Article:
Central purchases and supplies electricity to 20 cooperatives across the state, serving some 680,000 customers, mostly homes, accounting for about 1.4 million people, almost a third of the state's population.

It works in close cooperation with Santee Cooper. Central provides the customers and Santee Cooper provides the bulk of the power. Central accounts for about 60 percent of Santee Cooper's business.

The relationship began in the early years after World War II. With the war's end Santee Cooper had excess power and rural electricity cooperatives, which were in their infancy, needed electricity to serve far-flung households.

That led to the creation of Central, which had access to low-interest federal loans and built transmission lines to bring power to the cooperatives from Santee Cooper. Central later turned the lines over to Santee Cooper, and the two have been closely connected ever since, with a goal to provide electricity in the cheapest, most reliable way.

Coal really best way?

Shortly after Santee Cooper began plans for the Pee Dee plant, Central adopted a new mission statement, adding an environmental element to its operating principles. It would strive to balance "price, reliability and environmental principles" in supplying power.

Central promised to seek economically reasonable "renewable resources which are environmentally responsible, which offset or reduce CO2 and other emissions."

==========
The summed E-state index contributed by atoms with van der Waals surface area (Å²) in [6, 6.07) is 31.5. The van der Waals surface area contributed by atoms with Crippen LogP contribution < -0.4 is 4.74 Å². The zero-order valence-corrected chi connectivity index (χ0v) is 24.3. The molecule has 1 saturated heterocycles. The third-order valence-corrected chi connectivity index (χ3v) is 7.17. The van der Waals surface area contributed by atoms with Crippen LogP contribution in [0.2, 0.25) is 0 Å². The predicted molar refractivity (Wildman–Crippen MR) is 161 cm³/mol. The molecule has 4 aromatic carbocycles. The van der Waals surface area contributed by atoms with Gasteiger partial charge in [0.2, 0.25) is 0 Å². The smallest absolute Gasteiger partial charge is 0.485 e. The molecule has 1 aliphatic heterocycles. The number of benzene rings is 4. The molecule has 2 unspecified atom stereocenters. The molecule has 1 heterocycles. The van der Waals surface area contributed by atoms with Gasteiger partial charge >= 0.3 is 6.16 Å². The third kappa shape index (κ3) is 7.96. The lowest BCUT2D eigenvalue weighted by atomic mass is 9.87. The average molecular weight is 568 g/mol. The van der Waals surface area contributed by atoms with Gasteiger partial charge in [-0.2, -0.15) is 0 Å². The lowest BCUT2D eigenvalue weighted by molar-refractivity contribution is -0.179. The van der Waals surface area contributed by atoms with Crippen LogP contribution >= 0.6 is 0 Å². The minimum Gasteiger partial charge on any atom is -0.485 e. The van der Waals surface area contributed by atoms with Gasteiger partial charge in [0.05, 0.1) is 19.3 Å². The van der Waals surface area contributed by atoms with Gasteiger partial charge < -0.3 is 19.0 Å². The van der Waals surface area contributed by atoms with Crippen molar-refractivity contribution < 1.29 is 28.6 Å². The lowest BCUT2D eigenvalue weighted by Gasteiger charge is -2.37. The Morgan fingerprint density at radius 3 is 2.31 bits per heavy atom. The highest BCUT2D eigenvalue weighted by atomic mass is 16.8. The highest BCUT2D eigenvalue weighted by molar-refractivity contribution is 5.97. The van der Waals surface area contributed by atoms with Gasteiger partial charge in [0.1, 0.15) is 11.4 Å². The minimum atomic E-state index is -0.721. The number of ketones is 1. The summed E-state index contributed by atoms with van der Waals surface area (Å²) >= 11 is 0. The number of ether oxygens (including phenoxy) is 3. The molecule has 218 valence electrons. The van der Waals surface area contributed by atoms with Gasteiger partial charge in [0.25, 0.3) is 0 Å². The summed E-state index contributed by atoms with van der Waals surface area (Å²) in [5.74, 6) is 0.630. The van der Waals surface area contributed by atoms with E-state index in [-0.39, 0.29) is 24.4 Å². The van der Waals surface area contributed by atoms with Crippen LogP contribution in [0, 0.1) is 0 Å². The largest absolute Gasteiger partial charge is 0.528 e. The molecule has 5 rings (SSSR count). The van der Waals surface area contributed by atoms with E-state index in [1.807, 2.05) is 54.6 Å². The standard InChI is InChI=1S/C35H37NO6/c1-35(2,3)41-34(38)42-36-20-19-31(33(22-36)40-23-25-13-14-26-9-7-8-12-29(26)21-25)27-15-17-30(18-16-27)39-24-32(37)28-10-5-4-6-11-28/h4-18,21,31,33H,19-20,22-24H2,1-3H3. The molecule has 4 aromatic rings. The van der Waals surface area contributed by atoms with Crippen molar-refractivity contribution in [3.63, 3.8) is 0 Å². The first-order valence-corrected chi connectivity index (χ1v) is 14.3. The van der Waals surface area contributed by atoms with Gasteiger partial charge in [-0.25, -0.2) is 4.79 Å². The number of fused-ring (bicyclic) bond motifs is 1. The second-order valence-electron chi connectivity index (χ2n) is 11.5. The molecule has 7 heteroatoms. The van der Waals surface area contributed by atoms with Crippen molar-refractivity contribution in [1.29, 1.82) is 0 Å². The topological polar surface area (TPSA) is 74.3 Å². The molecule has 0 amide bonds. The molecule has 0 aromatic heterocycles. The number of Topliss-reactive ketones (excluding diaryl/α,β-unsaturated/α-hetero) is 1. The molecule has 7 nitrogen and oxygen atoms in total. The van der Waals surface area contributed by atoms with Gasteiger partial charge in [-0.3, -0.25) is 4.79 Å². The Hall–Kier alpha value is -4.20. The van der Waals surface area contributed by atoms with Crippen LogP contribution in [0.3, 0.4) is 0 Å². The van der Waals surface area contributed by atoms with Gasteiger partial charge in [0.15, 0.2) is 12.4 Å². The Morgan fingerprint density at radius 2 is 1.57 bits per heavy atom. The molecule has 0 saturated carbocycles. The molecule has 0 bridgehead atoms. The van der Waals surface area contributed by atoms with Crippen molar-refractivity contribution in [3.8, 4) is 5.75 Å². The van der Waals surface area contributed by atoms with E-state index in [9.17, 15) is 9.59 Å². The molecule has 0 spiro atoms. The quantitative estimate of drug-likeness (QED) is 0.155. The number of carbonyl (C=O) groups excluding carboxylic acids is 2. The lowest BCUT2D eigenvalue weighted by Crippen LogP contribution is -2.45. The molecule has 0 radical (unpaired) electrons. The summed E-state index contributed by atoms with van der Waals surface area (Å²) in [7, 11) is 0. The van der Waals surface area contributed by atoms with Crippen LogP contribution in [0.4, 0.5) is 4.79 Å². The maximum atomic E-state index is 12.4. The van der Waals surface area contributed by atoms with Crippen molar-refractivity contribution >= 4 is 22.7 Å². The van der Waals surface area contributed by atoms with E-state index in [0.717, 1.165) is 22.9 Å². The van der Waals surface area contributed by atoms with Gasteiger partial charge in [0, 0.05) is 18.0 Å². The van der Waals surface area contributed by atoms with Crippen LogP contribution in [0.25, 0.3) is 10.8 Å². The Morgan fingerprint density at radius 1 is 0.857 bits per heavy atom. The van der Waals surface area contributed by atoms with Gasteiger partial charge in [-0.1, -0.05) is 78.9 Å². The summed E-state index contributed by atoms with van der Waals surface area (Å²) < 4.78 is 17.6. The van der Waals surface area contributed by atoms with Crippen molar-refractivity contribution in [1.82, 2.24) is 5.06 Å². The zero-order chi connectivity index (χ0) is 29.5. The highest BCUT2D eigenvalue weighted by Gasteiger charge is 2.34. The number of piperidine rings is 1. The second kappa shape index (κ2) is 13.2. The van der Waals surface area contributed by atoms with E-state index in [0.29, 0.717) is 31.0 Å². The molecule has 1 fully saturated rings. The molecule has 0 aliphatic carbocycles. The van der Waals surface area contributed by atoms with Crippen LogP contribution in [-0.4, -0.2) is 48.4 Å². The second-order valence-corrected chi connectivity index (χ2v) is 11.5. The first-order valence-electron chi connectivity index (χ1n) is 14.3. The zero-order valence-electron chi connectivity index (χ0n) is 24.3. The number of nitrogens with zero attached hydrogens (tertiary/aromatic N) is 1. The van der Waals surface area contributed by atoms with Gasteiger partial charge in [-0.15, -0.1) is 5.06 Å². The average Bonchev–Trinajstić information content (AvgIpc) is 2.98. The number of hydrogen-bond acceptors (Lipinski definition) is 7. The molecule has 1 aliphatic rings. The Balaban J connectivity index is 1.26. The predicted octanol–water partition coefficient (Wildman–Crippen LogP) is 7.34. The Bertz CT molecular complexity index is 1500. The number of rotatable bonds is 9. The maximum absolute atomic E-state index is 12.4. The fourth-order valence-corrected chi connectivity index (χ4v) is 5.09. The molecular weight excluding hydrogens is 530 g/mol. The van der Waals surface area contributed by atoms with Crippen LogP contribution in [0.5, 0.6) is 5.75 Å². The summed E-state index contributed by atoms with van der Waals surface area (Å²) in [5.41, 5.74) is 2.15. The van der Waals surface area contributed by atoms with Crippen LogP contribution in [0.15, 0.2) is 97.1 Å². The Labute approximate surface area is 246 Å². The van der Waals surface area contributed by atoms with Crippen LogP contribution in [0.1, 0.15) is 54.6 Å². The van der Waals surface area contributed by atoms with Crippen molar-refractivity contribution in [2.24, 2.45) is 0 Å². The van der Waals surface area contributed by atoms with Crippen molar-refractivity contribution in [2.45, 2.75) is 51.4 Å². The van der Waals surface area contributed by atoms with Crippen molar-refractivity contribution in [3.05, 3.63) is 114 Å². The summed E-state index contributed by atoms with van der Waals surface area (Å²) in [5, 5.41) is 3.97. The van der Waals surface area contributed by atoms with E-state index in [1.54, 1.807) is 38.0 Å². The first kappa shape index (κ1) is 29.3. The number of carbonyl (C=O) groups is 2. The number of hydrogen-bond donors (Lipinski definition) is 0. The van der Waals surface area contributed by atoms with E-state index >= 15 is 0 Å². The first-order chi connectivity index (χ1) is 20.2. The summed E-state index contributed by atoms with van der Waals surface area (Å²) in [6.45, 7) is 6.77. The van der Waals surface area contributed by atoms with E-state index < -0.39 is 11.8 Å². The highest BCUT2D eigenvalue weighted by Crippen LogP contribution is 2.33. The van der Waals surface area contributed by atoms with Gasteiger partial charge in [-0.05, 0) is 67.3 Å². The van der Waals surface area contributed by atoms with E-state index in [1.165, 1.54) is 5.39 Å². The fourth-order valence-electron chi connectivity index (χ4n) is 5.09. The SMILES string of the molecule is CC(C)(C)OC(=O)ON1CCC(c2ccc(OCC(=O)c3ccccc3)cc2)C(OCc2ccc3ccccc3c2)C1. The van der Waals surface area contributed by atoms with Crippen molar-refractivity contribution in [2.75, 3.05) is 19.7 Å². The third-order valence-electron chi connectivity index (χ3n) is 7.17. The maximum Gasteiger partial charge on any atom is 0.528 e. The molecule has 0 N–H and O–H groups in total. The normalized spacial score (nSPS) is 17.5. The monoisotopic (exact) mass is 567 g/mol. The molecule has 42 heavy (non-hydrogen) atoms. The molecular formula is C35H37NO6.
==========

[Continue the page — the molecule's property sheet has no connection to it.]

And it stated: "We view conservation and energy efficiency as a resource equal to power generation."

Both of those principles were among the key arguments used by environmental organizations in their fight against the Pee Dee plant.

About the same time, circumstances began to build against the plant, Calcaterra said. Among those was overwhelming scientific agreement that global warming was real and that it is fueled by carbon dioxide releases from coal-fired power plants. And it began to appear that the federal government might begin regulating carbon dioxide emissions through some form of "cap and trade" program in which polluting plants would have to buy credits from cleaner plants.

That created uncertainty over what the ultimate cost might be for electricity from the Pee Dee plant.

On top of that, Calcaterra grew increasingly concerned about the projected cost of the Pee Dee plant: That cost far exceeded Santee Cooper's bill for installing its two newest coal-fired generators at the Cross facility on Lake Moultre.

With construction projected to cost $1.2 billion, the base cost of electricity from the Pee Dee plant would be $2,145 per kilowatt, double the amount for electricity from the Cross generators, with the possibility of even higher costs, Calcaterra said.

With that and the environmental concerns, he knew "we had to try to avoid the Pee Dee unit while still meeting the obligation to serve."

So as Santee Cooper began its public campaign for the Pee Dee plant three years ago, Central began seeking alternatives, Calcaterra said. "We asked Santee Cooper if we could go out to see if we could find some avenues to take advantage of that they couldn't."